In all subjects, BAP, TRAP5b, TSH, iPTH and ACTH values were within normal limits. Although HC levels in all subjects were normal, in 2 dancers (cases No. 6, 10) the levels of Pent were abnormally increased. Both two subjects also had a history of secondary amenorrhea (Table 3). No relationships between any of the measured parameters and fatigue fractures were found. The level of Pent was significantly negatively correlated with the lumbar spine BMD (r = −0.37, p < 0.05).
(BAP: bone alkaline phosphatase, TRAP5b: tartrate-resistant acid phosphatase 5b, HC: homocystein, Pent: pentosidine, TSH: thyroid-stimulating hormone, iPTH: intact parathyroid hormone, ACTH: adrenocorticotropic hormone).
Table 3. Blood data.
*abnormally high leve.
Although epidemiologic data relating BMD to fractures in adolescents and premenopausal women are lacking, athletes doing weight-bearing sports usually have 5% - 15% higher BMDs than non-athletes  . There have been several reports regarding BMD in ballet dancers. Lichtenbelt et al. reported that the BMD in ballet dancers (n = 24) was significantly higher than that of a reference population  . On the other hand, Lucas reported that the BMD of ballet dancers (n = 15) was not significantly different from the control subjects  .
BMD and menstrual cycle relationship was also addressed. Warren et al.  and Kaufman et al.  demonstrated that BMD values in ballet dancers with regular menstrual cycles were not significantly different from those in control subjects; though in dancers after menopause the BMD levels were significantly lower. Recently, Amorin carried out a systematic review on prevalence of low BMD in female dancers and concluded that the published work cannot answer the fundamental question whether low BMD is actually more prevalent in female dancers  . BMD varies accordingly with age: it is different between in premenopausal and postmenopausal women. ISCD and ACSM recommended that BMD in premenopausal populations be expressed as Z-scores to compare individuals to age and sex-matched controls, and that Z-scores below −1.0 be considered as low bone density values.
Furthermore, an association between low BMD and stress fractures has been reported in female athletes including dancers    . However, BMD represents only one aspect of bone strength. Recent studies have clearly shown that bone quality also plays an important role and it has been thought that its involvement in establishing bone strength is approximately 30%. Bone quality is maintained by collagen cross-links, whose formation affects tensile strength and post-yield properties of the bone. Recent studies have demonstrated that AGEs cross-link formation affects bone toughness and stiffness, and the elastic modulus was independent of other determinants of bone strength such as the mineral phase and microarchitecture    .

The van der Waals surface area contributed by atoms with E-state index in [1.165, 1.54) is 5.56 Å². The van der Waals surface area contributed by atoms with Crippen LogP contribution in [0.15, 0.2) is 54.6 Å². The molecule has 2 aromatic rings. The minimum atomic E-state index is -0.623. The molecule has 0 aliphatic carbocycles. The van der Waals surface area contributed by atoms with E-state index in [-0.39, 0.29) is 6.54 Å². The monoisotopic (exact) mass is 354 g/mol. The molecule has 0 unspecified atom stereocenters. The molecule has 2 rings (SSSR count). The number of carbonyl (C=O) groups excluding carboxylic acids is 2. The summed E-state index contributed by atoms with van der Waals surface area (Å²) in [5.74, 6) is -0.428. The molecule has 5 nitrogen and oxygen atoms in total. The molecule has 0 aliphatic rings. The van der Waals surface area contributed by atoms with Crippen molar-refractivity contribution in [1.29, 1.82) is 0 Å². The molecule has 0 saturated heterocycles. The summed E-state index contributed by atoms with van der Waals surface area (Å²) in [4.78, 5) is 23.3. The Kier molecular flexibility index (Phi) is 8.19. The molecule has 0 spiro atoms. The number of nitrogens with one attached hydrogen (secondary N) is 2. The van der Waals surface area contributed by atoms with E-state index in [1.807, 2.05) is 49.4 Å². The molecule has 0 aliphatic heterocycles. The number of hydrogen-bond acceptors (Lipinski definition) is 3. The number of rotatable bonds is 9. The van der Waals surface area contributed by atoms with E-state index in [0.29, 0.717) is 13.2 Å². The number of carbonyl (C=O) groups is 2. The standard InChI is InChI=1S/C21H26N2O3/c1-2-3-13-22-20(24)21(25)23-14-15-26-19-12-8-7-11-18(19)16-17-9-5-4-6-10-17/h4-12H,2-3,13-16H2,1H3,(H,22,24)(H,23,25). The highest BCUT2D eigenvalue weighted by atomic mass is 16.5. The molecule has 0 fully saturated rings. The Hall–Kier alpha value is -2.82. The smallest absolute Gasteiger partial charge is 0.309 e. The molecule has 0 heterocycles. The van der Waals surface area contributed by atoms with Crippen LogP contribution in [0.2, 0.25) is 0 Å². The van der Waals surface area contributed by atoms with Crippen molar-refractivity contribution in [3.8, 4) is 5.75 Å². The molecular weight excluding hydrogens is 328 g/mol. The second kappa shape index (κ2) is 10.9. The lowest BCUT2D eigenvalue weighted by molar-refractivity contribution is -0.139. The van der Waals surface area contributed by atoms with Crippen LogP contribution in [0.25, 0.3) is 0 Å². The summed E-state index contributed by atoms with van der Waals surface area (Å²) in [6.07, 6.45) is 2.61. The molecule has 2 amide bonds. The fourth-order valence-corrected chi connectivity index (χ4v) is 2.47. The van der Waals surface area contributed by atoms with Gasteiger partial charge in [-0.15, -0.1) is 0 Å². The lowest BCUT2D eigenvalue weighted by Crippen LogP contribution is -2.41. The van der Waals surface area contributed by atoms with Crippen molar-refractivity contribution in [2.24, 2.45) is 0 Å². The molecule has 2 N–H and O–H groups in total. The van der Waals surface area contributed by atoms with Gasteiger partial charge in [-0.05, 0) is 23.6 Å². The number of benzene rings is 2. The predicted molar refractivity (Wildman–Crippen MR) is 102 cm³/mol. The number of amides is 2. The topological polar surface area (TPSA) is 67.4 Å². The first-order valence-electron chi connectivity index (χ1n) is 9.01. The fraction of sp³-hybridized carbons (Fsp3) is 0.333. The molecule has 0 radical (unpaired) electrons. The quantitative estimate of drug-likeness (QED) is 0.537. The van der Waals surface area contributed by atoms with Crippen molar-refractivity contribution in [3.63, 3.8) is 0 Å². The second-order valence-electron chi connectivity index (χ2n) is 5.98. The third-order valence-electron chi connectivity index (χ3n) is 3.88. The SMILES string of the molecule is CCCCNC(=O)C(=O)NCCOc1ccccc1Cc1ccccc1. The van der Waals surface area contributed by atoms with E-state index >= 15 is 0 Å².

Shiraki et al. divided bone fragility into three types based on BMD and bone quality involvement in postmenopausal population: 1) low BMD with normal bone quality; 2) bone quality degradation with normal BMD, and 3) low BMD with bone quality degradation, and investigated the risk of the fractures compared to the women who had normal BMD and bone quality. They concluded that fracture risk ratio was 3.6, 1.5, and 7.2 times higher, respectively  .
Although bone quality is a dependent factor and plays an important role in bone strength in postmenopausal population, little attention has been paid to bone quality in young female athletes and there has been only one report available in the literature addressing this issue. Wakamatsu et al. reported that HC and Pent were not significantly different between lacrosse players who had experienced stress fracture and those who had not  . Since the menstrual abnormalities are estimated to occur in 20% of exercising females, with prevalence reported as high as 44% in ballet dancers and 51% in endurance runners     , the prevalence of high pentosidine levels could not be assumed low.
The present study demonstrated that in 2 out of 13 dancers, the levels of pentosidine were increased notwithstanding normal stress oxidative markers and bone metabolism markers including BMD. These subjects were also the two out of 3 subjects with secondary amenorrhea. It has been reported that Pent increases due to several factors such as aging, estrogen impairment, increased oxidative stress, diabetes and zero gravity  . We presumed that high Pent levels in the 2 subjects were caused by estrogen imbalances due to secondary amenorrhea, because other hormonal, metabolic or lifestyle-related diseases were not observed.
The present study has several limitations. It was a cross-sectional study, not case control or prospective study, and the number of subjects was small. The reasons why in 2 subjects pentosidine levels were high without decreased BMD remain unknown. We consider two potential explanations. First, the subjects with abnormally high levels of Pent also had low BMD due to secondary amenorrhea, but Pent levels had not yet recovered even BMD values normalized after re-start of menarche. This could have meant that bone quality recovery time is longer than that of BMD even after re-start of menstrual cycle. Second, high pentosidine levels were caused by secondary amenorrhea without any influence on BMD.
Timing of blood testing during menstrual cycle in the two subjects with higher pentosidine levels was not standardized. This is another limitation of the study, because there is evidence for cycle-related changes in other bone markers along phases of menstrual cycle   .
Notwithstanding the limitations, our study indicates that latent deterioration of bone quality can develop in female athletes who have experienced secondary amenorrhea but present with otherwise normal BMD and other calcium metabolic markers. Although we did not find any correlation between pentosidine levels and fatigue fractures, further prospective studies on the relationship between bone quality and stress fractures are necessary.
The authors thank the ballet dancers for participating in this study.
Conflict of Interest Statement
The authors declare that there is no conflict of interests regarding the publication of this article.